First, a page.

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India wins 2nd test by 95 runs at Lord's; Sharma takes 7 wickets, England 223 all out

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LONDON - England collapsed from 198-5 to 225 all out, with Ishant Sharma taking a seven-wicket haul as India won the second test at Lord's on the final day by 95 runs for a 1-0 lead in the five test series.

Resuming after lunch on 173-5, Matt Prior made 12 before he was caught by Murali Vijay at deep midwicket off the bowling of Sharma.

Prior later withdrew for the rest of the series with the 32-year-old wicketkeeper saying he expects to undergo an operation to sort out his Achilles tendon. England's one day wicketkeeper Jos Buttler is a likely replacement.

Ben Stokes followed for his third consecutive duck when he toe-ended Sharma to Cheteshwar Pujara, before Joe Root ended his brilliant 66 in indisciplined style, finding Stuart Binny at deep backward square leg, again off Sharma.

All three dismissals came off short deliveries. Broad then gloved Sharma behind to Mahendra Singh Dhoni, before India completed the win when Ravindra Jadeja ran out James Anderson with a direct hit.

Anderson ran for a single when one was never available, and it ended a farcical second session for England.

Sharma, who was man of the match with figures of 7-74, is the first India player to take seven wickets in a test match in England. It is only India's second win in test cricket at Lord's but for England, Sharma's removal of Prior was particularly concerning.

He had been repeatedly hooking and pulling short deliveries for singles and fours, so India adjusted its field and Sharma duly collected his wicket.

His dismissal was predictable, not befitting of a player with 78 test appearances to his name. His side, now with seven losses in nine, was growing into a position to end the game victorious.

Speaking before Prior's later withdrawal, England captain Alastair Cook Cook backed his wicketkeeper but understood those who feel it is time for change.

"Matt has a serious amount of talent," Cook said. "I think he is the best wicketkeeper batsman in the country. When you lose games of cricket, there are always possibilities for people to come in and freshen things up. That's obviously the first thing you start looking at when you lose games. If the selectors feel we're playing the wrong team, they are meeting tomorrow to decide."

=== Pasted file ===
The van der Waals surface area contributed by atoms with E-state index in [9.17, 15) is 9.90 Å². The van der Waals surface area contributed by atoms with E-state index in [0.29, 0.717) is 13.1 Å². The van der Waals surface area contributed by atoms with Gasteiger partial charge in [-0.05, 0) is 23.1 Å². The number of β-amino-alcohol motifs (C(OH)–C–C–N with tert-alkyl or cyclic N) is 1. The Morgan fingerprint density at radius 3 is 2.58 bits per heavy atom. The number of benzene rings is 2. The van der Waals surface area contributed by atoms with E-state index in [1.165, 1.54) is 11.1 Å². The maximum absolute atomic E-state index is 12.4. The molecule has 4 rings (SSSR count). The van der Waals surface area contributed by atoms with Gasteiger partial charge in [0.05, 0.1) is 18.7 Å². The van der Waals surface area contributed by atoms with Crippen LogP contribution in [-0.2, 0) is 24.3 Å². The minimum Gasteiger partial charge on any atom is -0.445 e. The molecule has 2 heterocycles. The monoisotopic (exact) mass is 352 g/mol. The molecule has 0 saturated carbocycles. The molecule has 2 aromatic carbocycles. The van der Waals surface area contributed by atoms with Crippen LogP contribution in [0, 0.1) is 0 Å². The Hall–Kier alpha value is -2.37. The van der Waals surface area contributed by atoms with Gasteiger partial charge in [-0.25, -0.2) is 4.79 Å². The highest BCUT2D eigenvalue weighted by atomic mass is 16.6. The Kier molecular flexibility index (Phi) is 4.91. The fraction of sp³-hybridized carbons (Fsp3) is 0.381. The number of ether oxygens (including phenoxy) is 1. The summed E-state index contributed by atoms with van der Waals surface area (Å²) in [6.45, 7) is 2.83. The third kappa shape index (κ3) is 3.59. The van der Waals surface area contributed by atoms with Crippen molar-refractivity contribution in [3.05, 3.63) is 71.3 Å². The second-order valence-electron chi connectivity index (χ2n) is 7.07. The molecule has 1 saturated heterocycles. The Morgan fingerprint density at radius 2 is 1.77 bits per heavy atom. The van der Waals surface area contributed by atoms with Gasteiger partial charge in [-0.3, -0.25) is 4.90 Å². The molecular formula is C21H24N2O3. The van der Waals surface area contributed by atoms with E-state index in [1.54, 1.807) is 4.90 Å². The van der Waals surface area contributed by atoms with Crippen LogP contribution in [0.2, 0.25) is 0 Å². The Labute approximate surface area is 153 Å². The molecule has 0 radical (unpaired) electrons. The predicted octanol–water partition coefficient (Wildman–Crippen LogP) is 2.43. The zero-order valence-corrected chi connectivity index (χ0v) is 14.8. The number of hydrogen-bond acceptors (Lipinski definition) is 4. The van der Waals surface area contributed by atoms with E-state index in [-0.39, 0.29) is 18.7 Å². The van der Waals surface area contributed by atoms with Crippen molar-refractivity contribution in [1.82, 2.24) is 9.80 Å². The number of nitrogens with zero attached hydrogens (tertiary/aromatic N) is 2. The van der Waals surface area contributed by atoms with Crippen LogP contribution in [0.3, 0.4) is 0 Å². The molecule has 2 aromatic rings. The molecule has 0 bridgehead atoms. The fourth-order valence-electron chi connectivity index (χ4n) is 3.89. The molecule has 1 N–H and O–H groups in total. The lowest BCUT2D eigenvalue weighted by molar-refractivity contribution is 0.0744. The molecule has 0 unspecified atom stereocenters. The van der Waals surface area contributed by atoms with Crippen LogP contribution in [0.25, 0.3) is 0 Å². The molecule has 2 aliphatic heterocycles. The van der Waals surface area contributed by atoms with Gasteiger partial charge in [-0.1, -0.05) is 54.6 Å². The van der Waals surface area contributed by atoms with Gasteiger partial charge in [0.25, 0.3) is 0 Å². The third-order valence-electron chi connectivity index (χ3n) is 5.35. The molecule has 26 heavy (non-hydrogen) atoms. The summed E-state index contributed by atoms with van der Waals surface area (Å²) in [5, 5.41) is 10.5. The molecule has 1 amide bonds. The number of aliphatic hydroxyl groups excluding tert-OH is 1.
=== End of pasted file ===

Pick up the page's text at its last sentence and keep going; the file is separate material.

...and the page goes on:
Cook also said he would not stand down as captain.

Dhoni, Cook's opposite number, was delighted with how his inexperienced side overcame losing the toss and being put in to bat.

"I think we did all the right things. There are not many players who have played much cricket outside the sub continent and their approach was fantastic," Dhoni said. "It was very important to stay in the game until the end of third day (after losing the toss) because that brings our spinners into action."

Ravindra Jadeja, who dominated the second session on Sunday when he blasted 68 off 57 for a match defining knock, before bowling opener Sam Robson lbw shortly before tea, received special praise from Dhoni.

"The more test cricket he plays, the more runs he gets, the more confidence he has and he will become a proper batsman. He is someone who doubts himself more than anyone else, but I feel he is definitely someone who can contribute," Dhoni said.

For England, the scrutiny surrounding Cook's position as captain and other senior players' place in the side will only intensify. Ian Bell made 17 across two innings, and Cook has now gone 27 innings without a century.

"The older guys aren't playing as well as their record suggests and that is hurting us. I've got to start scoring runs as well and that only happens with a lot of hard work," Cook admitted. "It has been tough for a while now. I've had some fantastic times as an England cricketer but now we are at the darkest times."

Starting day five on 105-4, England had enjoyed a positive opening session, managing to stifle India's momentum until Moeen Ali was caught out on the final ball.

Ali fended a fierce Sharma bouncer upwards off his glove, where Pujara took his first catch of the day at short leg, having made 39 runs.

For England, it was a disastrous end to an otherwise ideal first session.

Root reached his fifth test 50 in a knock that included three fours in one over off Sharma. He took 122 balls to bring up the milestone.

It received an appreciative applause from the crowd, whose optimism was increasing as his defiant innings progressed.

Ali and Root's fifth-wicket partnership, worth 101 runs, was ended by Sharma in his following over.

And there is potential for more bad news to follow for England on Tuesday.

Bowler Anderson will find out if he will be banned for four test matches after being charged with pushing Jadeja as the players went for lunch on day two of the drawn first test at Trent Bridge.

The third test match starts Sunday in Southampton.

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